The first Assateague condemnation suit, concerning 122 properties acquired by declarations of taking in 1967—68, came to trial in the U.S. District Court in Baltimore in December 1970. The landowners argued that the 1961—65 Assateague sales prices used by the Government for comparability were artificially low because of the state's efforts to discourage development in response to the seashore proposal. They contended that their lots should have been appraised as if an improved road existed through Ocean Beach Section A, claiming that one would have been built in the normal course of events. The much higher lot sales in North Ocean City, where government had not intervened, were cited as the appropriate basis for compensating Assateague owners. The Government asserted the comparability of the 1961—65 island sales, contending that development would have been discouraged in any event by the 1962 storm and the adverse press publicity following from it. The bridge access did not greatly increase values, it was argued, because island sales during the period took completion of the bridge into account. North Ocean City sales were not truly comparable because of the access and higher elevations there. [16]

On March 25, 1971, Judge Roszel C. Thomsen rendered the court's decision and awards in the form of deficiency judgments (i.e., amounts due the owners beyond the Government's appraised values deposited when the declarations of taking were filed). The court awarded totals of between $2,250 and $8,500 (depending on location) for the unimproved residential lots, which were closer to the Government's valuation of $2,000—6,000 than the owners' demands for $8,000—12,000. Less to the Government's liking were the larger deficiencies awarded for certain commercial properties; Dorothy V. Walker, for example, got $49,500 instead of the Government's valuation of $27,500 for Tract 1—1. In the absence of an appeal by the defendants, however, the Service decided to accept the generally favorable overall judgment rather than subjecting itself to the costs and risks of an appeal. [17]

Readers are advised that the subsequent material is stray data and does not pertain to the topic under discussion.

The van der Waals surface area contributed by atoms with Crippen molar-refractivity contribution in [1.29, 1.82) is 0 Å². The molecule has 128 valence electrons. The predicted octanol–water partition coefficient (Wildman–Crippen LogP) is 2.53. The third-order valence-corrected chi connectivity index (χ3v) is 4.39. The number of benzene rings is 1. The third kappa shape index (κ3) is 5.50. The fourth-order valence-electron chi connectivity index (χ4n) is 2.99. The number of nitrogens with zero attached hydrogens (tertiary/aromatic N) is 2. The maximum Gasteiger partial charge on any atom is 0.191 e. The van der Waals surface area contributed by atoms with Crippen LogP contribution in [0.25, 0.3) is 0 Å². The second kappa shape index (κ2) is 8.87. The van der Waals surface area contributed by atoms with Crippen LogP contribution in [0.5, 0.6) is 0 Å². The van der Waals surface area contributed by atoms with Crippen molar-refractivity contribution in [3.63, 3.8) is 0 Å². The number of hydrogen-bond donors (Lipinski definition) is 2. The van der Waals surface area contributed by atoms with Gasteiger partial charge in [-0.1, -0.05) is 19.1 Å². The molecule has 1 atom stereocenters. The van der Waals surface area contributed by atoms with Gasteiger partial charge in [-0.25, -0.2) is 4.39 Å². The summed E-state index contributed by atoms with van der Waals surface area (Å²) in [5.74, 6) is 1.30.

Following Judge Thomsen's decision, some former lot owners who had parted with their properties at the Government's price wrote to complain that they had been shortchanged. The Service politely responded that those holding out for condemnation subjected themselves to legal fees and the risk of lower judgments, and that there was no recourse for the willing sellers. [18]

Judge Thomsen also provided a formula for compensating lot owners in subfrequent condemnation actions based on his $2,250—8,500 judgment in the initial suit. By August 1971, of the $16,250,000 authorized for Assateague land acquisition, only $819,182 remained for the outstanding 2,737 acres. The application of Thomsen's formula to remaining lots and other purchases would result in costs of $3.5 million; additional funds would be needed to cover escalation of values and interest since appraisals and takings. Alternatives to abiding by the formula, including requests for jury trials in the hope of getting lower judgments, were considered and generally rejected by the Service in consultation with the congressional authorization and appropriations committees (although one jury verdict the following year proved favorable to the Government). More money was obviously needed. [19]